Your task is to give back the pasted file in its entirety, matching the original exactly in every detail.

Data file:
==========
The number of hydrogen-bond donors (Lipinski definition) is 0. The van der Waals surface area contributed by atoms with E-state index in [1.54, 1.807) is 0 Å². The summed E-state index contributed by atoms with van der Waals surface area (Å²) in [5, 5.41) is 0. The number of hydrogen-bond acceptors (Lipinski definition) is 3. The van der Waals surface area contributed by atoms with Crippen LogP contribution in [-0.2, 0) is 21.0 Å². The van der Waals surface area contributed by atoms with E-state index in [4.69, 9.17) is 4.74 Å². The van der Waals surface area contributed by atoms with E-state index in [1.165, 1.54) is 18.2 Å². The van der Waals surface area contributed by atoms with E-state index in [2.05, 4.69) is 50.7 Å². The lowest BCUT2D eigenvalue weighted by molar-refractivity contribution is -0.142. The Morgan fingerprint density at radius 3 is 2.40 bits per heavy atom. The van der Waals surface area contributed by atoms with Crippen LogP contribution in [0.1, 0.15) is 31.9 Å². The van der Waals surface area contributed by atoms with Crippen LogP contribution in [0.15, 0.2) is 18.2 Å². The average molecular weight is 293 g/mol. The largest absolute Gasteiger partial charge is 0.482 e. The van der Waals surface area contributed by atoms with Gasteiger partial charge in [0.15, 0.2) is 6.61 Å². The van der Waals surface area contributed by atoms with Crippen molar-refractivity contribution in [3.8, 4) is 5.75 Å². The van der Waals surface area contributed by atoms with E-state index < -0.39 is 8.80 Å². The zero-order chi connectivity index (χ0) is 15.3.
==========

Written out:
The number of hydrogen-bond donors (Lipinski definition) is 0. The van der Waals surface area contributed by atoms with E-state index in [1.54, 1.807) is 0 Å². The summed E-state index contributed by atoms with van der Waals surface area (Å²) in [5, 5.41) is 0. The number of hydrogen-bond acceptors (Lipinski definition) is 3. The van der Waals surface area contributed by atoms with Crippen LogP contribution in [-0.2, 0) is 21.0 Å². The van der Waals surface area contributed by atoms with E-state index in [4.69, 9.17) is 4.74 Å². The van der Waals surface area contributed by atoms with E-state index in [1.165, 1.54) is 18.2 Å². The van der Waals surface area contributed by atoms with E-state index in [2.05, 4.69) is 50.7 Å². The lowest BCUT2D eigenvalue weighted by molar-refractivity contribution is -0.142. The Morgan fingerprint density at radius 3 is 2.40 bits per heavy atom. The van der Waals surface area contributed by atoms with Crippen LogP contribution in [0.1, 0.15) is 31.9 Å². The van der Waals surface area contributed by atoms with Crippen LogP contribution in [0.15, 0.2) is 18.2 Å². The average molecular weight is 293 g/mol. The largest absolute Gasteiger partial charge is 0.482 e. The van der Waals surface area contributed by atoms with Gasteiger partial charge in [0.15, 0.2) is 6.61 Å². The van der Waals surface area contributed by atoms with Crippen molar-refractivity contribution in [3.8, 4) is 5.75 Å². The van der Waals surface area contributed by atoms with E-state index < -0.39 is 8.80 Å². The zero-order chi connectivity index (χ0) is 15.3.